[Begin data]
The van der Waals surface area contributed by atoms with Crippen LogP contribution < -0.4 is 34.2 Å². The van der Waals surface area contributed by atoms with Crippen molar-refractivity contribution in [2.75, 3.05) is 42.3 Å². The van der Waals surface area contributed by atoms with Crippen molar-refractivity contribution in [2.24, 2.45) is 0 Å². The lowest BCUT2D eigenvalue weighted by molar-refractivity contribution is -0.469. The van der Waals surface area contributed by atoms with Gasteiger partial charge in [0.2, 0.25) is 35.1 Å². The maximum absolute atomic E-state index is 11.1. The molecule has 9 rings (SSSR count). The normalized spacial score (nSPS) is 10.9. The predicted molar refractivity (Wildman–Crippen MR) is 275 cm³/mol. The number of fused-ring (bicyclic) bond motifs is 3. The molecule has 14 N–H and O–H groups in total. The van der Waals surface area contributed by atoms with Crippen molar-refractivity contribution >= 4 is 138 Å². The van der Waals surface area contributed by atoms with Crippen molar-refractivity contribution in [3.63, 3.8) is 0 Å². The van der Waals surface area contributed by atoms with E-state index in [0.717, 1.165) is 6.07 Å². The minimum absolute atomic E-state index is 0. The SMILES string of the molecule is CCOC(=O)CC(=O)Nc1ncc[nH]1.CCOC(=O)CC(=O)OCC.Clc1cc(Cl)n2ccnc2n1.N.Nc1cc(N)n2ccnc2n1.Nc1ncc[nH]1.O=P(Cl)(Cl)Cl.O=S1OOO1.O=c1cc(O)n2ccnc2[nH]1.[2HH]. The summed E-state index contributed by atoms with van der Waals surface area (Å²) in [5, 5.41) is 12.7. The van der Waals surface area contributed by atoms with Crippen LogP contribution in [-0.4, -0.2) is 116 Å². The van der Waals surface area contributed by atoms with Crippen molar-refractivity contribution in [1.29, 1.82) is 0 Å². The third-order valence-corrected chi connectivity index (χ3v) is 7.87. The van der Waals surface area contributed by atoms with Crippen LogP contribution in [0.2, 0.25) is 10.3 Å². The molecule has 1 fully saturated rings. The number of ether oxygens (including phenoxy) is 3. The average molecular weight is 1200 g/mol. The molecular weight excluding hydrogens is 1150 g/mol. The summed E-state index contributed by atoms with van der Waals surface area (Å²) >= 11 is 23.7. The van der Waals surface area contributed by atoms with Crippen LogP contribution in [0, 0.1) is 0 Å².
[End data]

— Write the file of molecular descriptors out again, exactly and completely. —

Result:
The van der Waals surface area contributed by atoms with Crippen LogP contribution < -0.4 is 34.2 Å². The van der Waals surface area contributed by atoms with Crippen molar-refractivity contribution in [2.75, 3.05) is 42.3 Å². The van der Waals surface area contributed by atoms with Crippen molar-refractivity contribution in [2.24, 2.45) is 0 Å². The lowest BCUT2D eigenvalue weighted by molar-refractivity contribution is -0.469. The van der Waals surface area contributed by atoms with Gasteiger partial charge in [0.2, 0.25) is 35.1 Å². The maximum absolute atomic E-state index is 11.1. The molecule has 9 rings (SSSR count). The normalized spacial score (nSPS) is 10.9. The predicted molar refractivity (Wildman–Crippen MR) is 275 cm³/mol. The number of fused-ring (bicyclic) bond motifs is 3. The molecule has 14 N–H and O–H groups in total. The van der Waals surface area contributed by atoms with Crippen molar-refractivity contribution >= 4 is 138 Å². The van der Waals surface area contributed by atoms with Crippen molar-refractivity contribution in [3.63, 3.8) is 0 Å². The van der Waals surface area contributed by atoms with E-state index in [0.717, 1.165) is 6.07 Å². The minimum absolute atomic E-state index is 0. The SMILES string of the molecule is CCOC(=O)CC(=O)Nc1ncc[nH]1.CCOC(=O)CC(=O)OCC.Clc1cc(Cl)n2ccnc2n1.N.Nc1cc(N)n2ccnc2n1.Nc1ncc[nH]1.O=P(Cl)(Cl)Cl.O=S1OOO1.O=c1cc(O)n2ccnc2[nH]1.[2HH]. The summed E-state index contributed by atoms with van der Waals surface area (Å²) in [5, 5.41) is 12.7. The van der Waals surface area contributed by atoms with Crippen LogP contribution in [-0.4, -0.2) is 116 Å². The van der Waals surface area contributed by atoms with Crippen molar-refractivity contribution in [1.29, 1.82) is 0 Å². The third-order valence-corrected chi connectivity index (χ3v) is 7.87. The van der Waals surface area contributed by atoms with Crippen LogP contribution in [0.2, 0.25) is 10.3 Å². The molecule has 1 fully saturated rings. The number of ether oxygens (including phenoxy) is 3. The average molecular weight is 1200 g/mol. The molecular weight excluding hydrogens is 1150 g/mol. The summed E-state index contributed by atoms with van der Waals surface area (Å²) >= 11 is 23.7. The van der Waals surface area contributed by atoms with Crippen LogP contribution in [0, 0.1) is 0 Å².